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Posted: April 7, 2009
Drug delivery via nanotubes on titanium implants
(Nanowerk News) A Colorado State University mechanical engineering professor is in the first year of a new study to determine whether nanotubes on titanium implants can deliver chemotherapy drugs and antibiotics directly to skeletal implants, limiting the spread of drugs throughout the body and reducing side effects on patients.
Ketul Popat, who teaches in the university's School of Biomedical Engineering, received a three-year $300,000 grant in 2008 from the National Science Foundation to study nanomedicine - scaling down the size of drug delivery vehicles so that the drugs can be delivered directly to the target organs with appropriate delivery rates. One of the first papers on the study appeared in the January issue of Nanotechnology magazine.
Colorado's Bioscience Discovery Evaluation Program, which aims to foster development of the bioscience industry in the state, also recently approved a grant of $57,000 for the research.
Popat and his four students are investigating whether tiny tubes of titanium adhered to the implant can be used to deliver drugs and increase bone growth on the implant surface. Titanium, which is an exceptionally hard and scratch-resistant material, has been used in prosthetic devices since the 1970s. Popat's team is taking the research to the next level: Will increasing the surface area of the titanium with a pattern of tiny tubes allow drugs to be delivered in a controlled way that will help regenerate the bone and keep the tissue healthy?
"We hope these nanotube arrays will mimic the complex geometries of natural tissue and will provide a porous mesh for the growth and maintenance of healthy cells," Popat said.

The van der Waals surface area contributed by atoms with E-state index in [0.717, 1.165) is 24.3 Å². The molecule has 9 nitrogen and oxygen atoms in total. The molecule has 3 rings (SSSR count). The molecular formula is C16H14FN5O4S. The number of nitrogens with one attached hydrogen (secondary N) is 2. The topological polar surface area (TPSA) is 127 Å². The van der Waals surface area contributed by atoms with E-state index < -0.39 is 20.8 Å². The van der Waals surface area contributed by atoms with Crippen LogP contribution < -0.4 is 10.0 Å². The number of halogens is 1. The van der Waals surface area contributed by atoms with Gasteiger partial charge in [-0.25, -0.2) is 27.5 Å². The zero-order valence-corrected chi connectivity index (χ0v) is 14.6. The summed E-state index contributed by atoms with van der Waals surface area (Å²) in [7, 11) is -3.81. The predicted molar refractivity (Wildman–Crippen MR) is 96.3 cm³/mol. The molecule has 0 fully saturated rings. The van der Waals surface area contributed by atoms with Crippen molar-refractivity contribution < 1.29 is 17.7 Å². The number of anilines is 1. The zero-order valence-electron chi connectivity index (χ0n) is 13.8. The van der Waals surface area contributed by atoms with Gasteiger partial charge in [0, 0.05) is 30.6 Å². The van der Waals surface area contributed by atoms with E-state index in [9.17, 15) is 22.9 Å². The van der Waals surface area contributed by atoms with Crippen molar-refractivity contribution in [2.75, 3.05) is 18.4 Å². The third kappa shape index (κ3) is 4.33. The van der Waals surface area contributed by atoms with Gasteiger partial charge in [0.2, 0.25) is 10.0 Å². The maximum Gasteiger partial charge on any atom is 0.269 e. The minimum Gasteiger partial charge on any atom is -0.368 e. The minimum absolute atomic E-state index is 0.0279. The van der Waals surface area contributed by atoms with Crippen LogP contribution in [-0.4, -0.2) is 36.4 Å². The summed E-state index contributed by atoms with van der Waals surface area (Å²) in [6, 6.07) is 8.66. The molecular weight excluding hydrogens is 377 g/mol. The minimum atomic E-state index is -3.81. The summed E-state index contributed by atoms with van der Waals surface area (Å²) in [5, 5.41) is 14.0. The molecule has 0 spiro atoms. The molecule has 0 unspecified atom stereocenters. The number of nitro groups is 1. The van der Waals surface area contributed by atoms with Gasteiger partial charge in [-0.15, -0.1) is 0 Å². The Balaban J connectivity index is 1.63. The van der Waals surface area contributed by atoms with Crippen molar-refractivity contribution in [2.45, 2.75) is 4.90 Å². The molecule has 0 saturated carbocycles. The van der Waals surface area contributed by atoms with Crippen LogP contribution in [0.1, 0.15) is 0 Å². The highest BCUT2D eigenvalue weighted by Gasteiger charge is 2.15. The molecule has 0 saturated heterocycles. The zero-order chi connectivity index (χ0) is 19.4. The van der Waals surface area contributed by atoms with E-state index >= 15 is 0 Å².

Popat said his team has hypothesized that applying nanotubes to the implant surface will result in increased cell growth. This cell growth on the implant surface will enhance the bond between the titanium implant and the bone, helping implants last longer. Typically implants must be replaced every eight to 10 years. However, by applying these nanotubes to the implant, they can be made more permanent inside the body, thus preventing further complicated surgeries in patients.
"Ultimately, if this kind of drug delivery system is found to be successful, it's going to improve the quality of life for people," Popat said. "Chemotherapy delivers up to 60 times more drugs than what is needed. We could release the drug for shorter or longer periods of time and keep the drug targeted to the tissue where is it needed so you won't realize you're taking a drug and there won't be any side effects."
Popat joined the Colorado State University College of Engineering in January 2008 as an assistant professor. He is working with Craig Grimes at Pennsylvania State University on the research.